There is a sequence in Star Wars: The Rise of Skywalker in which hot shot pilot Poe Dameron is at the controls of the Millenium Falcon as he deftly evades enemy ships from the First Order. In order to prevent his teammates from being captured by the bad guys, Poe executes a series of hyperpace jumps and we are treated to a dazzling and fast-paced spectacle of the legendary space ship as blazes through the skies of one world after another. Poe refers to this high speed manuever as “light skipping” to his disbelieving friends.
While the so-called light skipping scene looks cool, it also serves as the perfect visual analogy for the pacing of the entire movie. Throughout the story the characters go to one place in search of something and then to another place to find something else. It seems that just about anything you could possibly need to shape the future of the galaxy such as a ritual dagger, the Sith equivalent to Google Maps or even an ancient, fallen villain are just laying about waiting to be found. We never get to spend too much time in one location nor do we see too much character development. I hope you were not expecting further exploration of the spiritual side of The Force as we saw in The Empire Strikes Back because none of that is here either.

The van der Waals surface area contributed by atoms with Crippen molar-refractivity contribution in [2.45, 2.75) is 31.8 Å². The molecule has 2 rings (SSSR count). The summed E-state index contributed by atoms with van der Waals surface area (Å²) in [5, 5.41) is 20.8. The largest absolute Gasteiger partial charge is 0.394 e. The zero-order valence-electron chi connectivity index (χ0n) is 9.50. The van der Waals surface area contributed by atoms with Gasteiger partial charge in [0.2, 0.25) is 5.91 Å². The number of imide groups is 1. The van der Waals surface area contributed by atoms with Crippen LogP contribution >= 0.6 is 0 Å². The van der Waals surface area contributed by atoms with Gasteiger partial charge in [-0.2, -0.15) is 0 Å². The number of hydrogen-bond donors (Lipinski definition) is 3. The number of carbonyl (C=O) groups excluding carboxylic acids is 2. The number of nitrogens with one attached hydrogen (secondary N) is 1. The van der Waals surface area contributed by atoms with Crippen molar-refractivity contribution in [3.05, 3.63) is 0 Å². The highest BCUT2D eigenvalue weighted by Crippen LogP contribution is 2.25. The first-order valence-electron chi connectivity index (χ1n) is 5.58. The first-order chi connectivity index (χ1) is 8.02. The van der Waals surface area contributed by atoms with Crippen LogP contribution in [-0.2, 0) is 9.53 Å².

To be fair, I do not think that The Rise of Skywalker is a bad movie. I actually enjoyed it quite a bit. My issue with the film is that rapidly throws ideas on the screen but never takes an in depth look at any of them. The movie also neglects what I consider to be key elements of Star Wars such as the spiritual aspects of the Force. I would just hate to see fans go in with lofty expectations only to be let down. Expect spoilers from this point on.
It would not be much of a spoiler to say that this movie’s plot heavily revolves around Emperor Palpatine (last seen plummeting to his demise in Return of the Jedi. He somehow managed to survive – the movie does not explain how – and currently leads an existence hanging from a bunch of life support equipment. Palpatine and his followers have been spending all of these years on a hidden world quietly building a new fleet of Star Destroyers. These new ships all feature an under-belly cannon capable of destroying planets. (I guess Palpatine got tired of the good guys blowing up his Death Stars so he made a mobile fleet of planet busters).
The Emperor sends a galactic broadcast announcing his return which enrages Kylo Ren. Not wanting any competition for ruling the galaxy, he sets out to destroy Palpatine but the cunning Emperor proposes a deal and he would also like Ren to kill Rey once and for all.